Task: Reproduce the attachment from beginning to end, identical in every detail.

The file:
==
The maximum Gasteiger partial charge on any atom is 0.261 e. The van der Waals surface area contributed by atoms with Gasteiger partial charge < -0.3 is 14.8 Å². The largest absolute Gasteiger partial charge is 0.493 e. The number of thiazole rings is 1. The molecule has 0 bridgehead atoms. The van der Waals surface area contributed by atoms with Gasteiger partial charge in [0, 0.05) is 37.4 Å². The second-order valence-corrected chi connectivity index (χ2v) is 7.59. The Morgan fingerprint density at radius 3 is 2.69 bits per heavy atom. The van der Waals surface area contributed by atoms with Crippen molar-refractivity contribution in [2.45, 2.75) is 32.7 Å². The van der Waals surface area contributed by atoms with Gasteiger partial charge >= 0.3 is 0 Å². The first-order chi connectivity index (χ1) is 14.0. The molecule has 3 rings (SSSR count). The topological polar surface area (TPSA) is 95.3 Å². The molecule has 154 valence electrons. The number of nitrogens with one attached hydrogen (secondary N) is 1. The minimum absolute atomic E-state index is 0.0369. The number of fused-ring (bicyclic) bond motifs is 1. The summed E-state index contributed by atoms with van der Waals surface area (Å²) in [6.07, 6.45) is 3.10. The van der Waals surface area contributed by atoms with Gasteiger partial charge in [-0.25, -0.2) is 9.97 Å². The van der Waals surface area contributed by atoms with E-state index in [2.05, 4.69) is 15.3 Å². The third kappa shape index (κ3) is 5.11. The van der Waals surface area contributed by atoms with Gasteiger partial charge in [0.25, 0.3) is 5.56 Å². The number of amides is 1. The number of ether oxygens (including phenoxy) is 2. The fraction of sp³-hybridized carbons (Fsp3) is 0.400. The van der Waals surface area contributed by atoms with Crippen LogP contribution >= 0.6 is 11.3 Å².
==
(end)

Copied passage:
The maximum Gasteiger partial charge on any atom is 0.261 e. The van der Waals surface area contributed by atoms with Gasteiger partial charge < -0.3 is 14.8 Å². The largest absolute Gasteiger partial charge is 0.493 e. The number of thiazole rings is 1. The molecule has 0 bridgehead atoms. The van der Waals surface area contributed by atoms with Gasteiger partial charge in [0, 0.05) is 37.4 Å². The second-order valence-corrected chi connectivity index (χ2v) is 7.59. The Morgan fingerprint density at radius 3 is 2.69 bits per heavy atom. The van der Waals surface area contributed by atoms with Crippen molar-refractivity contribution in [2.45, 2.75) is 32.7 Å². The van der Waals surface area contributed by atoms with Gasteiger partial charge >= 0.3 is 0 Å². The first-order chi connectivity index (χ1) is 14.0. The molecule has 3 rings (SSSR count). The topological polar surface area (TPSA) is 95.3 Å². The molecule has 154 valence electrons. The number of nitrogens with one attached hydrogen (secondary N) is 1. The minimum absolute atomic E-state index is 0.0369. The number of fused-ring (bicyclic) bond motifs is 1. The summed E-state index contributed by atoms with van der Waals surface area (Å²) in [6.07, 6.45) is 3.10. The van der Waals surface area contributed by atoms with Gasteiger partial charge in [-0.25, -0.2) is 9.97 Å². The van der Waals surface area contributed by atoms with E-state index in [2.05, 4.69) is 15.3 Å². The third kappa shape index (κ3) is 5.11. The van der Waals surface area contributed by atoms with Gasteiger partial charge in [0.25, 0.3) is 5.56 Å². The number of amides is 1. The number of ether oxygens (including phenoxy) is 2. The fraction of sp³-hybridized carbons (Fsp3) is 0.400. The van der Waals surface area contributed by atoms with Crippen LogP contribution >= 0.6 is 11.3 Å².